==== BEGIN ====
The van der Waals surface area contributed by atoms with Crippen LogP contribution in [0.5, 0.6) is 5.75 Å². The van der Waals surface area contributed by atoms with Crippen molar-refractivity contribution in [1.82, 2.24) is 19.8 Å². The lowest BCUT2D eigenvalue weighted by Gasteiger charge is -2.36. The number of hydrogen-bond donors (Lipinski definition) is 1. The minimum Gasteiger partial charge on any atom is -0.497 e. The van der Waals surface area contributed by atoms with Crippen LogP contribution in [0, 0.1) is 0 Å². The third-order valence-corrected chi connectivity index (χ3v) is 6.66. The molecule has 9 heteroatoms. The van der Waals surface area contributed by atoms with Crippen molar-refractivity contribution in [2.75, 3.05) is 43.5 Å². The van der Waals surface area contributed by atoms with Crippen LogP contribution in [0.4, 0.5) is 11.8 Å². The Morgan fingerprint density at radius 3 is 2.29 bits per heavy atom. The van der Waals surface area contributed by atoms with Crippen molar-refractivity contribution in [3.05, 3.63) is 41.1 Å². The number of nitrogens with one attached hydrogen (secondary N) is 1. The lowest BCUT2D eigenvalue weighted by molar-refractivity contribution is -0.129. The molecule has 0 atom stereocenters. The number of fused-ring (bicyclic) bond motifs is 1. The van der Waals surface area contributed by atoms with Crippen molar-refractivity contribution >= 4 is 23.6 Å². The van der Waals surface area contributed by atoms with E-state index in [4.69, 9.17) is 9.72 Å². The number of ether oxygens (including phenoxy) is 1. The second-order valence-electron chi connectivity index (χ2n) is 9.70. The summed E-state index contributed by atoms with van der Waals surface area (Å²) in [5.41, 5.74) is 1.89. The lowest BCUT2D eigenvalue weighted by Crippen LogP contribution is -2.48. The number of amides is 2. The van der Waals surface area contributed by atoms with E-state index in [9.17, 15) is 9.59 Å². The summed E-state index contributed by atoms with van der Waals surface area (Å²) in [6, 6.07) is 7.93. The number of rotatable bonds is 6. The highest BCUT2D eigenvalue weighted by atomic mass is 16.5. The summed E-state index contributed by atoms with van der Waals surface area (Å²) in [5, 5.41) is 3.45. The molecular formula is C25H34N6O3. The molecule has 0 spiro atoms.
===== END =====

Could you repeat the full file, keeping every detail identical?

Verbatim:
The van der Waals surface area contributed by atoms with Crippen LogP contribution in [0.5, 0.6) is 5.75 Å². The van der Waals surface area contributed by atoms with Crippen molar-refractivity contribution in [1.82, 2.24) is 19.8 Å². The lowest BCUT2D eigenvalue weighted by Gasteiger charge is -2.36. The number of hydrogen-bond donors (Lipinski definition) is 1. The minimum Gasteiger partial charge on any atom is -0.497 e. The van der Waals surface area contributed by atoms with Crippen LogP contribution in [0, 0.1) is 0 Å². The third-order valence-corrected chi connectivity index (χ3v) is 6.66. The molecule has 9 heteroatoms. The van der Waals surface area contributed by atoms with Crippen molar-refractivity contribution in [2.75, 3.05) is 43.5 Å². The van der Waals surface area contributed by atoms with Crippen LogP contribution in [0.4, 0.5) is 11.8 Å². The Morgan fingerprint density at radius 3 is 2.29 bits per heavy atom. The van der Waals surface area contributed by atoms with Crippen molar-refractivity contribution in [3.05, 3.63) is 41.1 Å². The number of nitrogens with one attached hydrogen (secondary N) is 1. The lowest BCUT2D eigenvalue weighted by molar-refractivity contribution is -0.129. The molecule has 0 atom stereocenters. The number of fused-ring (bicyclic) bond motifs is 1. The van der Waals surface area contributed by atoms with Crippen molar-refractivity contribution >= 4 is 23.6 Å². The van der Waals surface area contributed by atoms with E-state index in [4.69, 9.17) is 9.72 Å². The number of ether oxygens (including phenoxy) is 1. The second-order valence-electron chi connectivity index (χ2n) is 9.70. The summed E-state index contributed by atoms with van der Waals surface area (Å²) in [5.41, 5.74) is 1.89. The lowest BCUT2D eigenvalue weighted by Crippen LogP contribution is -2.48. The number of amides is 2. The van der Waals surface area contributed by atoms with E-state index in [9.17, 15) is 9.59 Å². The summed E-state index contributed by atoms with van der Waals surface area (Å²) in [6, 6.07) is 7.93. The number of rotatable bonds is 6. The highest BCUT2D eigenvalue weighted by atomic mass is 16.5. The summed E-state index contributed by atoms with van der Waals surface area (Å²) in [5, 5.41) is 3.45. The molecular formula is C25H34N6O3. The molecule has 0 spiro atoms.